Azumi is raised by an old man known as Jiji (Grandfather), whose name is later revealed to be Gensai Obata, as the only girl among ten students. They are secluded from the society in a tiny valley called Kiridani (Fog Valley) to such an extent that they do not know the difference between men and women, what a baby is, or customs like marriage. Early in the manga, as part of their training, Azumi and her comrades are ordered to go to Shimotani, a hidden community of ninja who became farmers, to learn the basics of ninjutsu. The manga sets a very chilling tone early on. The 10 erabareta senshi (chosen warriors), who are all young children (Azumi has her first period well after her first missions, so she appears to be somewhere between 10–12 years of age at the onset of the manga) are told by Jiji that they have completed their training. For their first mission, they are to form a pair with whomever among the 10 that they feel the closest. Azumi pairs with Nachi, and all others pair with their closest friends. Having formed the pairs, Jiji tells them their first mission is to kill their partner—whoever is too weak to kill their partner is too weak to fulfill their life's missions, and will not be allowed to survive. The ten children each fight their respective duels, and Azumi slays Nachi, an event which appears to deeply traumatize Azumi, but she hides her feelings, as do the others. Then, their second mission was to massacre all 53 residents of the peaceful ninja village, including their teacher, women and children, as they know of the group's existence. Azumi slays three men and four teenagers but is unable to kill a woman with baby, a task which one of her comrades quickly accomplishes.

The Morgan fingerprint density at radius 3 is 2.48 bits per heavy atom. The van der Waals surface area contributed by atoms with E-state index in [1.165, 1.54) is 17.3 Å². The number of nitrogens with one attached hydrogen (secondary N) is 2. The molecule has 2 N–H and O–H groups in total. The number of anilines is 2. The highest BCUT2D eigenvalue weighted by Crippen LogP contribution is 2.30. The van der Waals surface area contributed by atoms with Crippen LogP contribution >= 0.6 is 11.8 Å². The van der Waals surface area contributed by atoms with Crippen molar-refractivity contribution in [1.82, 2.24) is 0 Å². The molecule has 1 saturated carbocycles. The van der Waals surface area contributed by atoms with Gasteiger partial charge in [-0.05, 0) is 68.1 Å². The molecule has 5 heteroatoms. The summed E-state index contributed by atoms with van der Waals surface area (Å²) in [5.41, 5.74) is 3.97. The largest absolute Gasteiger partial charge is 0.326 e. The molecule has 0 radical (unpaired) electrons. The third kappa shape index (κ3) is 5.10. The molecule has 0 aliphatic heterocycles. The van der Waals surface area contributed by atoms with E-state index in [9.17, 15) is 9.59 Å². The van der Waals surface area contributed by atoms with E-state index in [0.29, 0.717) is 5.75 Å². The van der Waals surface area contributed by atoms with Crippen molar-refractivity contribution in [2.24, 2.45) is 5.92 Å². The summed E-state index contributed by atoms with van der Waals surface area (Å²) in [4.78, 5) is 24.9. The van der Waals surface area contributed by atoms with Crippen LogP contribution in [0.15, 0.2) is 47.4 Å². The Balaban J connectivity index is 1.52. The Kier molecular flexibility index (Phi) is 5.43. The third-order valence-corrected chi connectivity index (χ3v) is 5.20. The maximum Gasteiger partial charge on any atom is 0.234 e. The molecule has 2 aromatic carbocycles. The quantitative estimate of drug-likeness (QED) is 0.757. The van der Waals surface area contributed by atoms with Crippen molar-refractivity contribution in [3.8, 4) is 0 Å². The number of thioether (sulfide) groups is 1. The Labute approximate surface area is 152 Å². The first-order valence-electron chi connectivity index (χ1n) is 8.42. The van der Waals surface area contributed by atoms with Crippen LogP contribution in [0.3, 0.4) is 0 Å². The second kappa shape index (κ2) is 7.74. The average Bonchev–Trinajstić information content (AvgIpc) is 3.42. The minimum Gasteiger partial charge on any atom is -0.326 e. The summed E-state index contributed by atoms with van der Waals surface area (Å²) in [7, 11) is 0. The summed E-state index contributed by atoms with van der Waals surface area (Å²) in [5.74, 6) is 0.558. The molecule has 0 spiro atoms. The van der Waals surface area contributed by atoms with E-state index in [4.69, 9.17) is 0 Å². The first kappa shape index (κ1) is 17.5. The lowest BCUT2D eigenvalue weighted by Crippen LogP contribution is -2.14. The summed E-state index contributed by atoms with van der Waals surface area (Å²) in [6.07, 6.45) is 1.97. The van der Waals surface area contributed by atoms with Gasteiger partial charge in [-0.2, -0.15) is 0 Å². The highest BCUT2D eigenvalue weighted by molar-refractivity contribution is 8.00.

The remaining five warriors proceed to go on assassination missions of the various important supporters of the Toyotomi faction. As the manga proceeds, it evokes various moral concepts such as the morality of assassinations (and killing in general), the dehumanization effect of politics, as well as leading the reader to question basic assumptions of right and wrong. For example, throughout much of the middle volumes of the manga (Vol. 8-19), Azumi frequently fights and kills many bandits—many of whom are depicted robbing, murdering, and raping innocent victims. Azumi does not question that her killing such bandits is right, and few readers probably question her righteousness. Later on in the manga, the political background to the reason for the banditry is revealed. The Tokugawa ruling family deposed and ended many previously prominent daimyo feudal lords who opposed them leaving the samurai and mercenaries in their employ without work or any means to live—therefore they resorted to banditry. Azumi questions whether it was right for her to have killed so many men who had been driven to banditry not by their own choice.